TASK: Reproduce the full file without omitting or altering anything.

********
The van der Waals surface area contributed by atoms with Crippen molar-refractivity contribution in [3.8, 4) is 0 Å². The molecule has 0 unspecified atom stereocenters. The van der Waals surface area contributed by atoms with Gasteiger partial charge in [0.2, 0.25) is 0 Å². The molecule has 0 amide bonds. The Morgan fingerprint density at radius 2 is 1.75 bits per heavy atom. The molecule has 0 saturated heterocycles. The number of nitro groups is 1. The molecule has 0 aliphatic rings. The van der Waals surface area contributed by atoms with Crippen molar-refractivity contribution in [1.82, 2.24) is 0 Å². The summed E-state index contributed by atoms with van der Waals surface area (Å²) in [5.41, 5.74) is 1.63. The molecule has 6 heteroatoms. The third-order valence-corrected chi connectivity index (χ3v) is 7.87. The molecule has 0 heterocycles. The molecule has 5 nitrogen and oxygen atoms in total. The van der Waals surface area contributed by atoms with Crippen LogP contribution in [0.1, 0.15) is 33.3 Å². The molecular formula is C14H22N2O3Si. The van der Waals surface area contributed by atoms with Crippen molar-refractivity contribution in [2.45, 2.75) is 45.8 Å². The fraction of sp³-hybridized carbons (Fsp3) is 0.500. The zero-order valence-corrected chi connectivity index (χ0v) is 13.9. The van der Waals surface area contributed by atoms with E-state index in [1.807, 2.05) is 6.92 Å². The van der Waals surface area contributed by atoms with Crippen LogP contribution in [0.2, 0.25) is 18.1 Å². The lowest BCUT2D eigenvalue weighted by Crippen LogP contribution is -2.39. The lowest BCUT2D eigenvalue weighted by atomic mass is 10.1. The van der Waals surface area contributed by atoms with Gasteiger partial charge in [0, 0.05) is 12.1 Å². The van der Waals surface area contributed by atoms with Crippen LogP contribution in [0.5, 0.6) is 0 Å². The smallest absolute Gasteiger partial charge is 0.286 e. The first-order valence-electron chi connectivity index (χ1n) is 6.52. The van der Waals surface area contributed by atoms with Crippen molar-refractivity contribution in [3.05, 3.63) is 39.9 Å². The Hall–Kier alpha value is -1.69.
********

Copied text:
The van der Waals surface area contributed by atoms with Crippen molar-refractivity contribution in [3.8, 4) is 0 Å². The molecule has 0 unspecified atom stereocenters. The van der Waals surface area contributed by atoms with Gasteiger partial charge in [0.2, 0.25) is 0 Å². The molecule has 0 amide bonds. The Morgan fingerprint density at radius 2 is 1.75 bits per heavy atom. The molecule has 0 saturated heterocycles. The number of nitro groups is 1. The molecule has 0 aliphatic rings. The van der Waals surface area contributed by atoms with Crippen molar-refractivity contribution in [1.82, 2.24) is 0 Å². The summed E-state index contributed by atoms with van der Waals surface area (Å²) in [5.41, 5.74) is 1.63. The molecule has 6 heteroatoms. The third-order valence-corrected chi connectivity index (χ3v) is 7.87. The molecule has 0 heterocycles. The molecule has 5 nitrogen and oxygen atoms in total. The van der Waals surface area contributed by atoms with Crippen LogP contribution in [0.1, 0.15) is 33.3 Å². The molecular formula is C14H22N2O3Si. The van der Waals surface area contributed by atoms with Crippen molar-refractivity contribution in [2.45, 2.75) is 45.8 Å². The fraction of sp³-hybridized carbons (Fsp3) is 0.500. The zero-order valence-corrected chi connectivity index (χ0v) is 13.9. The van der Waals surface area contributed by atoms with E-state index in [1.807, 2.05) is 6.92 Å². The van der Waals surface area contributed by atoms with Crippen LogP contribution in [0.2, 0.25) is 18.1 Å². The lowest BCUT2D eigenvalue weighted by Crippen LogP contribution is -2.39. The lowest BCUT2D eigenvalue weighted by atomic mass is 10.1. The van der Waals surface area contributed by atoms with Gasteiger partial charge in [0, 0.05) is 12.1 Å². The van der Waals surface area contributed by atoms with Crippen LogP contribution in [0.5, 0.6) is 0 Å². The smallest absolute Gasteiger partial charge is 0.286 e. The first-order valence-electron chi connectivity index (χ1n) is 6.52. The van der Waals surface area contributed by atoms with Crippen molar-refractivity contribution in [3.05, 3.63) is 39.9 Å². The Hall–Kier alpha value is -1.69.